Paternity is often a factor in cases involving child support, custody, adoption and inheritance. Paternity proceedings are more often utilized for unmarried couples, because when a child is born to a married couple, the legal presumption is that the husband is the child's father.
However, Minnesota readers may be interested in a recent Chicago case in which a married mother had an extramarital affair that resulted in a child. An interesting element of this particular case is that after paternity was established, the court continually ruled that the family can keep it a secret from the child.
The very unusual case stems from a situation almost two decades ago when the married mother had a five-year affair with a married man.
The woman told her husband about the affair when the boy was 3 - two months before the biological father began to seek visitation. DNA testing confirmed the biological father's paternity, but he was denied visitation rights. The reason for this was not given in the news report.
The legal battle has dragged on for more than 12 years, leading to several appellate court decisions and one Supreme Court decision - related to both the paternity case and a legal adoption case by the boy's mother and her husband. Court decisions have gone back and forth. The state Supreme Court said in 2007 that the married couple was going through adoption proceedings solely to stall the biological father from gaining visitation. But, an appellate court said the next year that the biological father was being litigious to punish the mother for ending the affair.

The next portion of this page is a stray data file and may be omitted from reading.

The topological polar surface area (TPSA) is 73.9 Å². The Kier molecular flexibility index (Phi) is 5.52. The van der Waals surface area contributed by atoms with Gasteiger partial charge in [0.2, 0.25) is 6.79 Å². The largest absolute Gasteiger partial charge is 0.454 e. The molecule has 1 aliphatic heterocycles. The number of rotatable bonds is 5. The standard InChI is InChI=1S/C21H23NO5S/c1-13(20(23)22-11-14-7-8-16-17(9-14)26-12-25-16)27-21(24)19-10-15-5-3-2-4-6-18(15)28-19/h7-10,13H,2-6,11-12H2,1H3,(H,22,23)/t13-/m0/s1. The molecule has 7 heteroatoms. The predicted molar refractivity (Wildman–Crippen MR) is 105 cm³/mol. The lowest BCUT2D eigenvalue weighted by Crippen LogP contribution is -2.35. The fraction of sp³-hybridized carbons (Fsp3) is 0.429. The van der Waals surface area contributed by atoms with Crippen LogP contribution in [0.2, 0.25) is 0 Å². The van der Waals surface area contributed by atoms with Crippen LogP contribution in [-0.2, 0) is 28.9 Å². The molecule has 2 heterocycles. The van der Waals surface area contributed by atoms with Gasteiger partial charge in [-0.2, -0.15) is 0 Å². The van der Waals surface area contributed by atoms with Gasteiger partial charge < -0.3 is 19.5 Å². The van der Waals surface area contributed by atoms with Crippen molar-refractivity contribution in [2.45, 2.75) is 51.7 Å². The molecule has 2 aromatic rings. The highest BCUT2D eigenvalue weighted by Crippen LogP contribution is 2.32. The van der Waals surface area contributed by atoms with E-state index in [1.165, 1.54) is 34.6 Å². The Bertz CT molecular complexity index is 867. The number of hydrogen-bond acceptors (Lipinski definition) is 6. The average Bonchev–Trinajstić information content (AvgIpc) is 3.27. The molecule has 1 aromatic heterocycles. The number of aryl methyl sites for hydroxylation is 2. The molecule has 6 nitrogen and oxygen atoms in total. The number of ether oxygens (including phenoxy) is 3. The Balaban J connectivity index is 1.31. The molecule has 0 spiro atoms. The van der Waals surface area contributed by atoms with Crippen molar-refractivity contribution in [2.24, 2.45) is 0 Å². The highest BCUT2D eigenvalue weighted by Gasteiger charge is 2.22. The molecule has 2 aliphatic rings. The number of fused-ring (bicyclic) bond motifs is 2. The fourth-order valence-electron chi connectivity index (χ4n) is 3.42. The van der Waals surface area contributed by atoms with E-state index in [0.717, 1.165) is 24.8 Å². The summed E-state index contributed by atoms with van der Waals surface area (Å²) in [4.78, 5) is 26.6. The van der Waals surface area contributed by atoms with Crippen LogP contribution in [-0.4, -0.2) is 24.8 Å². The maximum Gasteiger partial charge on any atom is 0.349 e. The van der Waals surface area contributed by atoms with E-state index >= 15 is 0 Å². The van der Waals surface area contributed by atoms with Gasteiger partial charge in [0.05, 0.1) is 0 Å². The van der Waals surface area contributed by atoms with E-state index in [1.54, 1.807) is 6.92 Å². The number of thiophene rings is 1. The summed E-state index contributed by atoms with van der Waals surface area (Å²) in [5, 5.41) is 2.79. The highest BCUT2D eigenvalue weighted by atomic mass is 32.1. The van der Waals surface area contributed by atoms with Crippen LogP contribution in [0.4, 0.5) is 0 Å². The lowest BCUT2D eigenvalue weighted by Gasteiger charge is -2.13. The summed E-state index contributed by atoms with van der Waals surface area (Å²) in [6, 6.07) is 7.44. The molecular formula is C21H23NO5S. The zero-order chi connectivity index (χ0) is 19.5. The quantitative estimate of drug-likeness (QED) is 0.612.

The boy is now 16, and the battle continues. An appeals court just last month denied visitation again to the biological father, who was representing himself, and found that the boy should not be told that the man he thinks is his dad is not his biological father. The court's protection ends when the boy turns 18.
The details of this case were not presented in the news report because most of the related records are sealed. Paternity cases are meant to establish a parent's rights and obligations to his child, so it is likely that there are some unusual circumstances involved in this case. However, this story does demonstrate the importance of effective legal representation in family law cases. This father's visitation appeals appear to have lasted nearly the entire length of the boy's childhood.
Source: Chicago Tribune, "In Paternity dispute, family can withhold biological father's identity from teen, court rules," Steve Schmadeke, Jan. 2, 2012